I left the film feeling entertained, awed, and most importantly, feeling a sense of attachment with the movie and its characters. Galeng men. Definitely, one of my favorite movies this year.
I initially wanted to do a comparison of Le dîner de cons (The Dinner of Dolts, or The Dinner Game) with its American remake Dinner for Schmucks starring Steve Carell and Paul Rudd. But alas, the American version still hasn’t been released on DVD, hence my difficulty in acquiring this flick. But that didn’t stop me from watching the very funny original from 1998.
Le dîner de cons is really based on a very simple premise. A group of snobbish members of high society get together for dinner, bringing along with them an idiot as guest. At the end of the night, the person who brought with them the biggest idiot wins the challenge.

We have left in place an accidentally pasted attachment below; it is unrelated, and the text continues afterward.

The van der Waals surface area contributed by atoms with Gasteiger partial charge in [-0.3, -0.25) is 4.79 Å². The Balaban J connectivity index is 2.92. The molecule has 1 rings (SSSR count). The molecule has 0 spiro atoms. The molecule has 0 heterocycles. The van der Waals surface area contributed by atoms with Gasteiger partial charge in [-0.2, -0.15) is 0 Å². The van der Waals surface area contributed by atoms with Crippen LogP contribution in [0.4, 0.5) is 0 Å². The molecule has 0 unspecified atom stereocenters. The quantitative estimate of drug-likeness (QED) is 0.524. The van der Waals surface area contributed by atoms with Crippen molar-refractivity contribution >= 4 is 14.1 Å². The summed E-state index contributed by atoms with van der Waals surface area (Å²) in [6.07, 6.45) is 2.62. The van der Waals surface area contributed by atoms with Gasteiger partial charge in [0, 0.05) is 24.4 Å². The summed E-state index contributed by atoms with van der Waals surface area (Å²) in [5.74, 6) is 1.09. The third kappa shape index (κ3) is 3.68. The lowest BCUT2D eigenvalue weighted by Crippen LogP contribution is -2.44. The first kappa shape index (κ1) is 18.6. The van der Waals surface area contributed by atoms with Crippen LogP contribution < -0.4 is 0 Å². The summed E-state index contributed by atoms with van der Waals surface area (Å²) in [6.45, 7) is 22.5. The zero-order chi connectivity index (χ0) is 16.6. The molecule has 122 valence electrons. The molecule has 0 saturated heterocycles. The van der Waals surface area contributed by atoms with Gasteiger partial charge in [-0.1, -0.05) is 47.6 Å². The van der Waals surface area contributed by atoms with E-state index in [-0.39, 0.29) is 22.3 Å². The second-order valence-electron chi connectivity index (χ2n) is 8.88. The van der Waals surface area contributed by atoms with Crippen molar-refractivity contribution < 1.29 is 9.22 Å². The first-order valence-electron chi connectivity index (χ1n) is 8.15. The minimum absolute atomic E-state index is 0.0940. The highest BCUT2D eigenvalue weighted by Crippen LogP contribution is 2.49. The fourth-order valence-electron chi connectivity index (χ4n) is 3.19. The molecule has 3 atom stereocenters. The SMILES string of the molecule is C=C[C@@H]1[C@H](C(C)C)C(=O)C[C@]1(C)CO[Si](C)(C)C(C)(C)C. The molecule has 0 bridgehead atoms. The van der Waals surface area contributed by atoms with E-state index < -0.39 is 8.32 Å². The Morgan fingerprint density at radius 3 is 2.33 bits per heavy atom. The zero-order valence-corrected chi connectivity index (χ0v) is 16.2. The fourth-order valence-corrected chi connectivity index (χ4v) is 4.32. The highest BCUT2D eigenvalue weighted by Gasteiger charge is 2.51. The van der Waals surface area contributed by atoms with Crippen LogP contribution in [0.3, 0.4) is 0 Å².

Things turn downhill when Pierre Brochant (Thierry Lhermitte) gets injured and is forced to stay home with his idiot, François Pignon (Jacques Villeret), a government employee who has a fondness for building models made out of matchsticks. While at home, Brochant is forced to deal with his wife leaving him, a best friend whom he had a falling out with, facing his mistress whom he doesn’t want to see, and a visit by the taxman, all because of the uneducated actions of his simpleton.
While the film lacks the technical superiority that an American film can easily bring to the table, I have to give nod to the screenplay for carrying majority of this movie. The film has the feel of a comedic one-act play, wherein the situations that the characters get into are downright LOL. This is a very engrossing movie, one that would make you want to go right up next to the character and slap them for being so stupid.